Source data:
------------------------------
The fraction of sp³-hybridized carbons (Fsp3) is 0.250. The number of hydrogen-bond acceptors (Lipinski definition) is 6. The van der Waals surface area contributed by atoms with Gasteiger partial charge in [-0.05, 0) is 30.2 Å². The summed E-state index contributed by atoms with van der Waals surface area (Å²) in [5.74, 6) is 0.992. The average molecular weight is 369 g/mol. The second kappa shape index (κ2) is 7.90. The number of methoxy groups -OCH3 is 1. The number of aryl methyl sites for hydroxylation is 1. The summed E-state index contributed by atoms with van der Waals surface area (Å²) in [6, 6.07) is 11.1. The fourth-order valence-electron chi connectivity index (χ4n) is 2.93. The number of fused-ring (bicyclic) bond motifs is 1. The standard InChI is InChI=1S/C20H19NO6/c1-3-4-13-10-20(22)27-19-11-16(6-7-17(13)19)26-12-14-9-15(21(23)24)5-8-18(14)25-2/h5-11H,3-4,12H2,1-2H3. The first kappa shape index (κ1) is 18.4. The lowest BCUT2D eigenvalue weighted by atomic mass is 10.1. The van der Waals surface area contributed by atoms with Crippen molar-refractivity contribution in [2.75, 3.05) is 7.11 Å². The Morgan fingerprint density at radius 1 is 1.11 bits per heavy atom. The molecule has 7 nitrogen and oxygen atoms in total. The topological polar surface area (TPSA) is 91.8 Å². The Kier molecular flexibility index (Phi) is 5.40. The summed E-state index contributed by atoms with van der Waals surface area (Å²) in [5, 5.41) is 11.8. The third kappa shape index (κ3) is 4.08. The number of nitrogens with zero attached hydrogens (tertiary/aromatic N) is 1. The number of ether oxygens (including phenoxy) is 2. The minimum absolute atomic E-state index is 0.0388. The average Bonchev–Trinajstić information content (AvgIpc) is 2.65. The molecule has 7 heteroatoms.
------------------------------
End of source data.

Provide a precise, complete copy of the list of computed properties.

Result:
The fraction of sp³-hybridized carbons (Fsp3) is 0.250. The number of hydrogen-bond acceptors (Lipinski definition) is 6. The van der Waals surface area contributed by atoms with Gasteiger partial charge in [-0.05, 0) is 30.2 Å². The summed E-state index contributed by atoms with van der Waals surface area (Å²) in [5.74, 6) is 0.992. The average molecular weight is 369 g/mol. The second kappa shape index (κ2) is 7.90. The number of methoxy groups -OCH3 is 1. The number of aryl methyl sites for hydroxylation is 1. The summed E-state index contributed by atoms with van der Waals surface area (Å²) in [6, 6.07) is 11.1. The fourth-order valence-electron chi connectivity index (χ4n) is 2.93. The number of fused-ring (bicyclic) bond motifs is 1. The standard InChI is InChI=1S/C20H19NO6/c1-3-4-13-10-20(22)27-19-11-16(6-7-17(13)19)26-12-14-9-15(21(23)24)5-8-18(14)25-2/h5-11H,3-4,12H2,1-2H3. The first kappa shape index (κ1) is 18.4. The lowest BCUT2D eigenvalue weighted by atomic mass is 10.1. The van der Waals surface area contributed by atoms with Crippen molar-refractivity contribution in [2.75, 3.05) is 7.11 Å². The Morgan fingerprint density at radius 1 is 1.11 bits per heavy atom. The molecule has 7 nitrogen and oxygen atoms in total. The topological polar surface area (TPSA) is 91.8 Å². The Kier molecular flexibility index (Phi) is 5.40. The summed E-state index contributed by atoms with van der Waals surface area (Å²) in [5, 5.41) is 11.8. The third kappa shape index (κ3) is 4.08. The number of nitrogens with zero attached hydrogens (tertiary/aromatic N) is 1. The number of ether oxygens (including phenoxy) is 2. The minimum absolute atomic E-state index is 0.0388. The average Bonchev–Trinajstić information content (AvgIpc) is 2.65. The molecule has 7 heteroatoms.